Among My Souvenirs: A Walk Down Memory Lane

Column by Bishop John Shelby Spong on 17 June 2009 0 Comments
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I recently attended your three lectures in Austin, Texas. You are an important person in my growth. I was raised as a fundamentalist, and you allowed me to begin and continue my journey. You mentioned prayer, and defined the prayers of most as "adult letters to Santa Claus." I must admit that it is an excellent definition. My question is this: What does prayer look like you to today?  Thank you for continuing to educate.


Dear Jody,

I don't like to use the word prayer, because it is culturally translated as one person approaching the theistic God above the sky with a request. The word itself has become bankrupt and not capable of redemption.

Instead, I think of prayer as communing with the holy, that which is transcendental, the power of life, the consciousness of the divine, the Ground of Being or perhaps the source of love. I do not commune with God in order to seek divine favor or to engage in religious flattery that people call praise. I commune to discover God within me and to be more open to that presence. I do not separate prayer from life. I do not think prayer is something I do, so much as it is something I am.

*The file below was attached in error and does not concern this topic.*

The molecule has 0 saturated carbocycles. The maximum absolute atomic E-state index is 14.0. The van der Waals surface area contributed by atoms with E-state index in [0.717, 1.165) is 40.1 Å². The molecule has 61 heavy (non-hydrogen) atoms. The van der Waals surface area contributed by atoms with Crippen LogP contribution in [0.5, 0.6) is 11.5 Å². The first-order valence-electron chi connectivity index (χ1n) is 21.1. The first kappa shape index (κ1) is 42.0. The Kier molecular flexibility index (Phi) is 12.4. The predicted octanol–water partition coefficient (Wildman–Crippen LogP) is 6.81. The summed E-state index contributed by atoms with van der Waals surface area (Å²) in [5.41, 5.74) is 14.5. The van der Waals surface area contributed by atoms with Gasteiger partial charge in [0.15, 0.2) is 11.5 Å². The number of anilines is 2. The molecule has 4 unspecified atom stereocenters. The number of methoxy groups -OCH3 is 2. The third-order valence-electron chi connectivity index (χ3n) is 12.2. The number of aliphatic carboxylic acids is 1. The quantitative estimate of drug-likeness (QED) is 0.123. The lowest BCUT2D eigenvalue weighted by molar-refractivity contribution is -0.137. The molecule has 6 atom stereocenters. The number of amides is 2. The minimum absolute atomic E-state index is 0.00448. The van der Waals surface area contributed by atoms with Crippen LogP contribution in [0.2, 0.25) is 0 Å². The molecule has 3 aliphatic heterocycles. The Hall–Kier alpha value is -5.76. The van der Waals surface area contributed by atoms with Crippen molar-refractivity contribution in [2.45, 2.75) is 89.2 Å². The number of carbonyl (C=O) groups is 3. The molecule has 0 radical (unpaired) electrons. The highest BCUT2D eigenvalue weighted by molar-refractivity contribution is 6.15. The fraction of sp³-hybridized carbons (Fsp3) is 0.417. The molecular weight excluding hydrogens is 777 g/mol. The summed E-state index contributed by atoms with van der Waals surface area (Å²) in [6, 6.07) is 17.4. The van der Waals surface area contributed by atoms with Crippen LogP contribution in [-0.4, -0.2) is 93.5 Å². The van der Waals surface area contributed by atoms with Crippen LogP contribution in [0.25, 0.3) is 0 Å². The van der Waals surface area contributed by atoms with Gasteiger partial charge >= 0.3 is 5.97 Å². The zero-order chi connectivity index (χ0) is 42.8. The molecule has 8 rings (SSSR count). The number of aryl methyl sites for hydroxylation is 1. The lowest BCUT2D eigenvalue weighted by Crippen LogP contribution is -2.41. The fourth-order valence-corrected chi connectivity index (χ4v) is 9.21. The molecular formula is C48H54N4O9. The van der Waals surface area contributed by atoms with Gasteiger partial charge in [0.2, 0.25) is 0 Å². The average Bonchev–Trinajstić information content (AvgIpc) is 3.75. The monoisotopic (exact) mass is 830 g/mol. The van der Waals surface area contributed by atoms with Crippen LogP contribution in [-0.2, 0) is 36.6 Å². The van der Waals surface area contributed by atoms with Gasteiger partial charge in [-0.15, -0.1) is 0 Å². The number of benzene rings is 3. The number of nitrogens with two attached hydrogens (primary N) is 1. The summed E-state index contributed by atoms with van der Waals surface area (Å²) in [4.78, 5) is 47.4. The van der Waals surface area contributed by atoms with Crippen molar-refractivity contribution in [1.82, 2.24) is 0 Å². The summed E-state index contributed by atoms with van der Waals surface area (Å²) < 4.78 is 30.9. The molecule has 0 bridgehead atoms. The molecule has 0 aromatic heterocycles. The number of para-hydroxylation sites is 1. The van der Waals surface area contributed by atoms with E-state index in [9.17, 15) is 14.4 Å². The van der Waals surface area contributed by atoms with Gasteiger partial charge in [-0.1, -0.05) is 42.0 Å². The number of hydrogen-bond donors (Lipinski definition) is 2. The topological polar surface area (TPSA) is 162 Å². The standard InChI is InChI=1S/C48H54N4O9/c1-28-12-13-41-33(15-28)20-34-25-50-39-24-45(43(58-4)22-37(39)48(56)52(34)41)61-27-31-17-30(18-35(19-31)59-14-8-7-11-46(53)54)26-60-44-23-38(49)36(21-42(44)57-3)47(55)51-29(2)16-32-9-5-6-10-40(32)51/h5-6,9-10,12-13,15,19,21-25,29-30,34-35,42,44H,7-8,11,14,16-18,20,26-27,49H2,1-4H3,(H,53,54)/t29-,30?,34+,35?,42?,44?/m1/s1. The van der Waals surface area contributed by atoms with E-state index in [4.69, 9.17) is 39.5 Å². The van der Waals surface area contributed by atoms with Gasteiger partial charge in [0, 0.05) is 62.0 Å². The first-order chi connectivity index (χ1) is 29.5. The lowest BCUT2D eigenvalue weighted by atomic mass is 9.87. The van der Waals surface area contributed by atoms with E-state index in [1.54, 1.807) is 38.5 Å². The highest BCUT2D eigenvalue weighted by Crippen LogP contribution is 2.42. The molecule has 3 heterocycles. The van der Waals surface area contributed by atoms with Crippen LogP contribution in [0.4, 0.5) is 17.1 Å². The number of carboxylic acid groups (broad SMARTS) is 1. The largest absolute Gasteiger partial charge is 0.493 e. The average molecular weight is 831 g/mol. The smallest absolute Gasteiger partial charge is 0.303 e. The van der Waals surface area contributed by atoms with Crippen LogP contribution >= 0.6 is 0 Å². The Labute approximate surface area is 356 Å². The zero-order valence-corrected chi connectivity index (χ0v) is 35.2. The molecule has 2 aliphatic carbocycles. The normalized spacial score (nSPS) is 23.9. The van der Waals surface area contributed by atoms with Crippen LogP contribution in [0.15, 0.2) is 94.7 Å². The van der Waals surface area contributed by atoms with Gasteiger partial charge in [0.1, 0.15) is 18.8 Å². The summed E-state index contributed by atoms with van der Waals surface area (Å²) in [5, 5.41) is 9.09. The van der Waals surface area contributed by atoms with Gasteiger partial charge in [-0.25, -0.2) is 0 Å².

Public worship has elements of liturgical prayer in it and I engage in public worship every Sunday. I believe the purpose of liturgy is to open us to the presence of the holy in the gathered community. I resent having medieval patterns of liturgy imposed on me, as if somehow plainsong music and priestly chanting creates holiness. To me it only creates irrelevant liturgy. I have written on prayer many times. I experience more in prayer than I can describe in words. That is as far as I can go.

I hope this helps.

~John Shelby Spong




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